By Clint Parker
North Carolina – In 1995, the state of North Carolina Legislature enacted a law allowing citizens in good standing to carry guns concealed. Since that law was passed, 686,468 state residents have obtained their concealed carry permit according to The State Bureau of Investigation.
More than 14,000 of Buncombe County residents have a concealed carry permit and while over 2,300 Madison County residents have a license.
While it takes a permit to carry concealed, you may not know, but North Carolina is an open-carry state. That means a citizen has the right to carry a gun openly in the state without any permit.
So what does it take to get your concealed carry permit?
There are some restrictions on who can carry a gun concealed and some people need not apply or even take the class. Yes, there’s a class, but you need to qualify.
Qualified applicants for the permit have to be 21 years of age, a resident of the state for 30 days, successfully complete a firearms training course and have no mental or physical deformity that can impact firearm use.
Also, you can’t be a fugitive, ineligible under federal or state laws, under indictment, have in the past been found guilty of a felony,
free on bond for a crime that would disqualify a concealed handgun permit or had an impaired driving offense within the past three years.
If you are still good to go, then you can start by taking the class.
What can I expect when I take the concealed carry class?
First, you will need to find a class. You can take it anywhere in the state, but when you’re finished, you will have to apply for the permit within the county you live in at the sheriff’s office.
One recently conducted by Shawn Martin, a law enforcement officer himself and owner of Green Line Defense, in Madison County recently called for the attendees to pay $55, bring their own handgun, and 30 rounds of ammunition. A barbecue lunch was provided. The class lasted for about eight hours.
Attendees spent the morning learning some fundamental information, such as what is considered a handgun, the difference between the types of pistols and their parts and the four different parts of the ammo its shoots. They also learned about the different positions for which to shoot, different types of holsters and how to aim the gun.
Martin said the class is designed for people who know nothing about guns or shooting and covers the most basic information.
After listening to the lectures for nearly three hours, with breaks, of course, students were then asked to go proved their proficiency with a gun. Nine students at a time shot at a silhouette target from three, five and seven yards. Ten shots each. Students had to get 70 percent or better was the passing grade.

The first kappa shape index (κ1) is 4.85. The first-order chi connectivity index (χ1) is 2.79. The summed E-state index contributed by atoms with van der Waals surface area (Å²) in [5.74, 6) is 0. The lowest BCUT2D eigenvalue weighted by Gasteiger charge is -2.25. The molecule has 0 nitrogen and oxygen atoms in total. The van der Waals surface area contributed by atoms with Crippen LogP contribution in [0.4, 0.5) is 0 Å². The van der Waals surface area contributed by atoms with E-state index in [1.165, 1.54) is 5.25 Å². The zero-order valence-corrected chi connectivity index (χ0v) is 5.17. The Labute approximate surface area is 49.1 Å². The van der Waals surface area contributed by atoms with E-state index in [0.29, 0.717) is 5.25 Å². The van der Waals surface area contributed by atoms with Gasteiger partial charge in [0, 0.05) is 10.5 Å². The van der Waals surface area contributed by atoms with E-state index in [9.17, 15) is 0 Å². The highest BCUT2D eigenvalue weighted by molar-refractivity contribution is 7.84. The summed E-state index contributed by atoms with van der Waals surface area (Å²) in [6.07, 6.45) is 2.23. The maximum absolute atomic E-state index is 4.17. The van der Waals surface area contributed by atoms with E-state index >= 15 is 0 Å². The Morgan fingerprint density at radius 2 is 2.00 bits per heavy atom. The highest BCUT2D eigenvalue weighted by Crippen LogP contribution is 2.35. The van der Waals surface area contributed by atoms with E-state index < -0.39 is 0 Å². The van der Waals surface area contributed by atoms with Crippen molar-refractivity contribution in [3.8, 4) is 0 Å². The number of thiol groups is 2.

After lunch, class resumed this time, looking at the laws surrounding concealed carry and the ramifications of using deadly force, how to conduct yourself when approached by a law enforcement officer and you are carrying concealed and when you can use deadly force and the Castle Doctrine.
What is the Castle Doctrine? The doctrine centers around the old saying that a resident’s home is their castle. The law came along in 2011 and, according to Martin, is very clearly written.
This law applies to a home that is inhabited. If you’re not in the home, the home is just property. Once someone is occupying the house, it becomes a habitation. The law also applies to workplaces and your vehicle when you’re in it.
The course also covered where you can carry concealed and where you can not carry concealed.
What happens next after class?
After you take the class, you have to apply to the sheriff’s office in your county. For most, Buncombe and Madison County residents for sure, that process begins online. Filing out the application along with question and set an appointment (that’s in Madison county remember your experience may vary by county) will take about 15-20 minutes and about $100 (that’s $90 for the permit, about $3 for using the credit card and $4 convenience charge).
You then go to see someone at the sheriff’s office to complete the application at the appointed time. There, the application is signed and fingerprints are taken. Then wait to be contacted when your permit comes in.
The decision to carry is a weighty one.
Now that you have your permit in hand, your decision to carry concealed is a weighty one. Concealed carry instruction Martin made sure his class understood that with two very different stories.
First, he cited the recent church shooting in Texas where a gun’s threat was eliminated in six seconds by a concealed carry holder who was part of the church’s security team. While others lost their lives, it could have been a lot worse had someone not be there with a gun to stop the killing so quickly.
Martin countered that with an incident in South Carolina where a man with his son was at a restaurant that was being robbed. The man, who was a concealed carry holder, decided to pull his gun. He and his son were killed by the robber.
Full discloser: Some of this information was obtained by the reporter attending a conceal carry class and when through the process of obtaining a concealed carry permit.